Keratitis, ichthyosis, and deafness (KID) syndrome in half sibs.
ABSTRACT The keratitis, ichthyosis, and deafness (KID) syndrome is a rare congenital disorder of the ectoderm characterized by diffuse hyperkeratotic erythroderma, keratitis with neovascularization of the cornea, and severe neurosensory hearing loss. A familial occurrence of this syndrome has been mentioned in four reports including three of vertical transmission and one of two affected sisters born from consanguineous, unaffected parents. We report for the first time a familial case of KID syndrome in two half siblings born to the same unaffected mother. This new observation allows us to propose various hypotheses about its mode of inheritance.
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ABSTRACT: Keratitis, ichthyosis, and deafness (KID) syndrome is a rare genodermatosis associated with mutations in the connexin 26 gene. Although characterized by this clinical triad, KID syndrome predisposes to a heterogeneous spectrum of cutaneous manifestations and complications, both infectious and neoplastic in nature. Chronic mucocutaneous candidiasis and/or superinfection of skin lesions commonly occur and warrant aggressive therapeutic intervention. Benign neoplasms, namely trichilemmal tumors, have also been reported and can herald malignant growth and invasive disease. Squamous cell carcinoma of both mucosa and skin, especially acral sites, occurs in approximately 15% of patients. The pathogenesis of KID syndrome can be at least partially explained by the role of connexin 26 in intercellular communication and carcinogenesis, but the precise mechanism of disease remains unclear. Treatment strategies, which have ranged from antifungals and antibiotics to systemic retinoids, pose an ongoing challenge given the spectrum of disease. A review of the literature, with a particular focus on infection and malignancy associated with KID syndrome, and updates on the pathogenesis of disease, is discussed.Journal of the American Academy of Dermatology 02/2013; · 5.00 Impact Factor
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ABSTRACT: The combination of pre-lingual and sensorinerual deafness with skin hyperkeratinization is a relatively rare pathology. Only 11 families affected by this disorder were described in the literature during the last 30 years (from 1975 to 2002). To date, there are no more than 50 cases of this condition known in the world. Modern molecular methods revealed in all such patients a mutation in the GJB2 gene as the primary cause of the disease. We studied a 4 year-old girl with bilateral congenital grade IV sensorineural deafness. Her unusual appearance drew attention aas early as the primary examination; the patient had the deep-set eyes and dry skin over the entire body, she presented with hypotrichosis of the scalp, thin and light-blond hair. Analysis of the nucleotide sequence of the GJB2 gene revealed the substitution of guanine-148 by adenine that led to D50N amino acid substitution. This dominant mutation proved to be the cause of keratitis-ichthyosis-deafness syndrome (KID-syndrome). A review of the literature concerning molecular diagnostics and clinical features of this syndrome is presented. The results of molecular-genetic investigations provided the data on pathogenesis of different variants of sensorineural deafness and the associated genotype-phenotype relationships that may be used as a basis for the further development of the methods for the prevention and treatment of KID-syndrome.Vestnik otorinolaringologii 01/2012;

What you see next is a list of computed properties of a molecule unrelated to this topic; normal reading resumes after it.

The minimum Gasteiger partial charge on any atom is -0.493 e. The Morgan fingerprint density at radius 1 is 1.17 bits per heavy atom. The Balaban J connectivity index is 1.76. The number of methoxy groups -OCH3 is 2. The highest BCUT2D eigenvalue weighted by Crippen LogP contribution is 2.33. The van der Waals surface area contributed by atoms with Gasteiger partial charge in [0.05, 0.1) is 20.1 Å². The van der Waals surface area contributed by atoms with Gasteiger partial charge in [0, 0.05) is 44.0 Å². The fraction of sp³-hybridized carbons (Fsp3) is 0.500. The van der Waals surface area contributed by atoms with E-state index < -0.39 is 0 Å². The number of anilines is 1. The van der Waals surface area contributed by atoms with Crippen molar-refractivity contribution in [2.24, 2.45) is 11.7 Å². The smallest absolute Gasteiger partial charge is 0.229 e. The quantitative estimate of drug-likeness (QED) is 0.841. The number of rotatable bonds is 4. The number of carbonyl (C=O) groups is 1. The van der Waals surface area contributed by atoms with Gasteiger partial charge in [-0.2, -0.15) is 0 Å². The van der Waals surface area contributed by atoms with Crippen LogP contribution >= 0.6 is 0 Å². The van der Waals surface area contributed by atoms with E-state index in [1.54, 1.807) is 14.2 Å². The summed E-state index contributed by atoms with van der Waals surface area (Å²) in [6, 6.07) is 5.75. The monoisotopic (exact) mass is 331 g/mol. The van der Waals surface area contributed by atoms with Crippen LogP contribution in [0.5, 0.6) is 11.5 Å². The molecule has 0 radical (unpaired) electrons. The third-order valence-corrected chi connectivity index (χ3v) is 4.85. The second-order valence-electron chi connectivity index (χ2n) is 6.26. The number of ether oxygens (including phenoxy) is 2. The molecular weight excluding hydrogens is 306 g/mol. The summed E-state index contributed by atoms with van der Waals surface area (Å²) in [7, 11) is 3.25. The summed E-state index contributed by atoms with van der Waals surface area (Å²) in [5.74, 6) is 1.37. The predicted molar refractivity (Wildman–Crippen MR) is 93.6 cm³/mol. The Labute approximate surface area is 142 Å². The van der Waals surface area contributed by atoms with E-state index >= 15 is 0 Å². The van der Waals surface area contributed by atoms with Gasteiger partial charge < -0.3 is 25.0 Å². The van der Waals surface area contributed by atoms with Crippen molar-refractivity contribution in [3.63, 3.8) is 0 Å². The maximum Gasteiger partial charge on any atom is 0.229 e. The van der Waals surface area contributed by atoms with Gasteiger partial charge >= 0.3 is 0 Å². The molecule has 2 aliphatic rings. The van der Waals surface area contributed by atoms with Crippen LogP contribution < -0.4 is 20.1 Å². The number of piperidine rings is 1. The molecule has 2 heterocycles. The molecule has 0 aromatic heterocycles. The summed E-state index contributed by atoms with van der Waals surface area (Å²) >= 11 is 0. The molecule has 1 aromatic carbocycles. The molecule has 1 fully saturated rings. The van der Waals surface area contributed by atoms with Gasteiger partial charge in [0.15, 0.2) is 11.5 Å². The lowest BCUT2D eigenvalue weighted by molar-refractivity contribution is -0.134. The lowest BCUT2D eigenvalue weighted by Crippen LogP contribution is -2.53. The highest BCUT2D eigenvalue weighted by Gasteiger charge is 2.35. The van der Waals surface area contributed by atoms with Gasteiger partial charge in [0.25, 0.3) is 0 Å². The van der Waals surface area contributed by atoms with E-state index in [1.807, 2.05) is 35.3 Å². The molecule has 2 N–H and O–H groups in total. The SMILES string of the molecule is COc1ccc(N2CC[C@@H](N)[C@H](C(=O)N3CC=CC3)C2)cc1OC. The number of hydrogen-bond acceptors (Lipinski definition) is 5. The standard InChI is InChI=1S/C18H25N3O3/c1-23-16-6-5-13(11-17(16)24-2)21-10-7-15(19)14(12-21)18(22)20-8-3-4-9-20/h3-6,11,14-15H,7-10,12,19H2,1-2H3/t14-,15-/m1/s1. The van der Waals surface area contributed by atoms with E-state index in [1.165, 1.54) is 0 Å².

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ABSTRACT: The term inherited disorders of keratinization encompasses a number of genetic skin disorders linked by the common finding of abnormal epidermal differentiation, often with aberrant formation of the cornified envelope (cornification). These disorders, such as ichthyoses, palmoplantar keratodermas, and erythrokeratodermas, have been classified traditionally on the basis of clinical morphology and the presence or absence of extracutaneous manifestations. In many cases the features do not facilitate easy segregation into a single distinct and well-defined group (eg, palmoplantar keratoderma and ichthyosis coexist in a number of conditions). These inherited disorders of keratinization may also feature epidermal fragility. Clinical, histologic, and ultrastructural morphologic characteristics of these conditions have been used to further classify and subdivide them. As none of these diseases is common, the morphologic approach has great benefit to the practicing clinician and offers a logical pathway to diagnosis when confronted with a patient for the first time in the clinic. Advances in genetic technology during the past 10 years have led to an enormous increase in understanding the basic molecular defects responsible for inherited disorders of keratinization, and these advances have made possible a new, molecular mechanism-based approach to their classification that complements the morphologic system. In the great majority of cases recent molecular insights have confirmed the accuracy of the original clinical distinctions and stand as testimony to the skilled and detailed observations made by generations of clinicians. As knowledge increases, however, the association of mutations in one gene with a distinct phenotype has become more complex. For example, clinically distinct conditions have been attributed to different mutations in the KRT1 gene (clinical heterogeneity). A further example of clinical heterogeneity is the spectrum of phenotypes attributable to mutations in the gene that encodes desmoplakin 1; dominantly acting mutations cause a skin-limited phenotype, but recessively acting mutations may cause a dilated cardiomyopathy and hair phenotype in addition to epidermal changes. In others, identical clinical phenotypes have been attributed to mutations in several genes (genetic heterogeneity), for example, with lamellar ichthyosis, in which 4 gene loci in addition to that encoding transglutaminase 1 have been identified. A sound knowledge of these issues is vital to the clinician involved in the care of patients with inherited disorders of keratinization. The direct benefits to patients of this increased knowledge are improved diagnostic certainty, an understanding of the biology underlying the gene defect, and more accurate genetic counseling. It is likely that this increased understanding will lead to the development of more rational treatments for many of these distressing conditions in the near future. Attempts at gene therapy have been limited to date, but ex vivo gene correction has succeeded for both lamellar ichthyosis and recessive X-linked ichthyosis in mouse models. (Curr Probl Dermatol 2002;14:71-116)Current Problems in Dermatology 05/2002; 14(3):77–115.